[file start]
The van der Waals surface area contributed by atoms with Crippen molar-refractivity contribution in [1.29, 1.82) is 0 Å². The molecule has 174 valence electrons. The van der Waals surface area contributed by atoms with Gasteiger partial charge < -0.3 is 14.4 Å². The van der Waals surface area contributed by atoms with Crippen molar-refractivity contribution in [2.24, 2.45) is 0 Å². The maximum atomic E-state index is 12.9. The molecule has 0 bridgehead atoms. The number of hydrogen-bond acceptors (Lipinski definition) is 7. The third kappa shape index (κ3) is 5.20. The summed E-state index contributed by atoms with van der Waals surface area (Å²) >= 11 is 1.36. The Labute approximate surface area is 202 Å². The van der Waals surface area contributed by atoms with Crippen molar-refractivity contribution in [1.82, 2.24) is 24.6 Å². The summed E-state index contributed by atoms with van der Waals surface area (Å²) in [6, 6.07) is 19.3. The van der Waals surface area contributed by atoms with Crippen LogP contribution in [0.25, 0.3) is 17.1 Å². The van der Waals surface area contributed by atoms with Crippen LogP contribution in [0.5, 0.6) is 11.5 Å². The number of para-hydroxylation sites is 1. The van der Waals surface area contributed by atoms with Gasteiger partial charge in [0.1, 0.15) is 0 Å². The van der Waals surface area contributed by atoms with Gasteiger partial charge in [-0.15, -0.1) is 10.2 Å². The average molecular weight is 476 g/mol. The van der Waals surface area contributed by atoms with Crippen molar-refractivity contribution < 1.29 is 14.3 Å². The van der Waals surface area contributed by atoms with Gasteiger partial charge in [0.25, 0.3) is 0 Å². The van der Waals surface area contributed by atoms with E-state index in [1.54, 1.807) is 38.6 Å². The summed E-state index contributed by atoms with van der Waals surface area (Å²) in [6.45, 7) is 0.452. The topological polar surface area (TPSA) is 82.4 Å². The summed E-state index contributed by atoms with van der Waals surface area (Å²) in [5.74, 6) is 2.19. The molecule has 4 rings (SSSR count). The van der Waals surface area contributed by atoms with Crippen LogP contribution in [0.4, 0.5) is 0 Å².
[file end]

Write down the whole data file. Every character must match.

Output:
The van der Waals surface area contributed by atoms with Crippen molar-refractivity contribution in [1.29, 1.82) is 0 Å². The molecule has 174 valence electrons. The van der Waals surface area contributed by atoms with Gasteiger partial charge < -0.3 is 14.4 Å². The van der Waals surface area contributed by atoms with Crippen molar-refractivity contribution in [2.24, 2.45) is 0 Å². The maximum atomic E-state index is 12.9. The molecule has 0 bridgehead atoms. The number of hydrogen-bond acceptors (Lipinski definition) is 7. The third kappa shape index (κ3) is 5.20. The summed E-state index contributed by atoms with van der Waals surface area (Å²) >= 11 is 1.36. The Labute approximate surface area is 202 Å². The van der Waals surface area contributed by atoms with Crippen molar-refractivity contribution in [1.82, 2.24) is 24.6 Å². The summed E-state index contributed by atoms with van der Waals surface area (Å²) in [6, 6.07) is 19.3. The van der Waals surface area contributed by atoms with Crippen LogP contribution in [0.25, 0.3) is 17.1 Å². The van der Waals surface area contributed by atoms with Crippen LogP contribution in [0.5, 0.6) is 11.5 Å². The number of para-hydroxylation sites is 1. The van der Waals surface area contributed by atoms with Gasteiger partial charge in [0.1, 0.15) is 0 Å². The van der Waals surface area contributed by atoms with Gasteiger partial charge in [-0.15, -0.1) is 10.2 Å². The average molecular weight is 476 g/mol. The van der Waals surface area contributed by atoms with Crippen molar-refractivity contribution < 1.29 is 14.3 Å². The van der Waals surface area contributed by atoms with Gasteiger partial charge in [0.25, 0.3) is 0 Å². The van der Waals surface area contributed by atoms with E-state index in [1.54, 1.807) is 38.6 Å². The summed E-state index contributed by atoms with van der Waals surface area (Å²) in [6.45, 7) is 0.452. The topological polar surface area (TPSA) is 82.4 Å². The summed E-state index contributed by atoms with van der Waals surface area (Å²) in [5.74, 6) is 2.19. The molecule has 4 rings (SSSR count). The van der Waals surface area contributed by atoms with Crippen LogP contribution in [0.4, 0.5) is 0 Å².